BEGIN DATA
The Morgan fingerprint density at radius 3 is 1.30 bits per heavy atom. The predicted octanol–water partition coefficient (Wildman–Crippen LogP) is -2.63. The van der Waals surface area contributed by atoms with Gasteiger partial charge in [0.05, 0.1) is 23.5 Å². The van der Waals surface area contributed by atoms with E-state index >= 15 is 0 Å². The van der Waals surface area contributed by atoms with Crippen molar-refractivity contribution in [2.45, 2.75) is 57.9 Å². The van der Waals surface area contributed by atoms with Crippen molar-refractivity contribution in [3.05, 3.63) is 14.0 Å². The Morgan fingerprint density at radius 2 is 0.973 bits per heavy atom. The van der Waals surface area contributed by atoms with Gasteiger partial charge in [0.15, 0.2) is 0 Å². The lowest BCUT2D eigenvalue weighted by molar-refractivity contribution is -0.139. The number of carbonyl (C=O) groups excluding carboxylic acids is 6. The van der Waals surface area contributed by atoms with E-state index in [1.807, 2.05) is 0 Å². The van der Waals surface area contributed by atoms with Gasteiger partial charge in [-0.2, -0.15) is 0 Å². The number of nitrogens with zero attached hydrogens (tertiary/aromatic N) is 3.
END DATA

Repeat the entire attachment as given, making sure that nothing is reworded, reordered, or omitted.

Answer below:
The Morgan fingerprint density at radius 3 is 1.30 bits per heavy atom. The predicted octanol–water partition coefficient (Wildman–Crippen LogP) is -2.63. The van der Waals surface area contributed by atoms with Gasteiger partial charge in [0.05, 0.1) is 23.5 Å². The van der Waals surface area contributed by atoms with E-state index >= 15 is 0 Å². The van der Waals surface area contributed by atoms with Crippen molar-refractivity contribution in [2.45, 2.75) is 57.9 Å². The van der Waals surface area contributed by atoms with Crippen molar-refractivity contribution in [3.05, 3.63) is 14.0 Å². The Morgan fingerprint density at radius 2 is 0.973 bits per heavy atom. The van der Waals surface area contributed by atoms with Gasteiger partial charge in [0.15, 0.2) is 0 Å². The lowest BCUT2D eigenvalue weighted by molar-refractivity contribution is -0.139. The number of carbonyl (C=O) groups excluding carboxylic acids is 6. The van der Waals surface area contributed by atoms with E-state index in [1.807, 2.05) is 0 Å². The van der Waals surface area contributed by atoms with Gasteiger partial charge in [-0.2, -0.15) is 0 Å². The number of nitrogens with zero attached hydrogens (tertiary/aromatic N) is 3.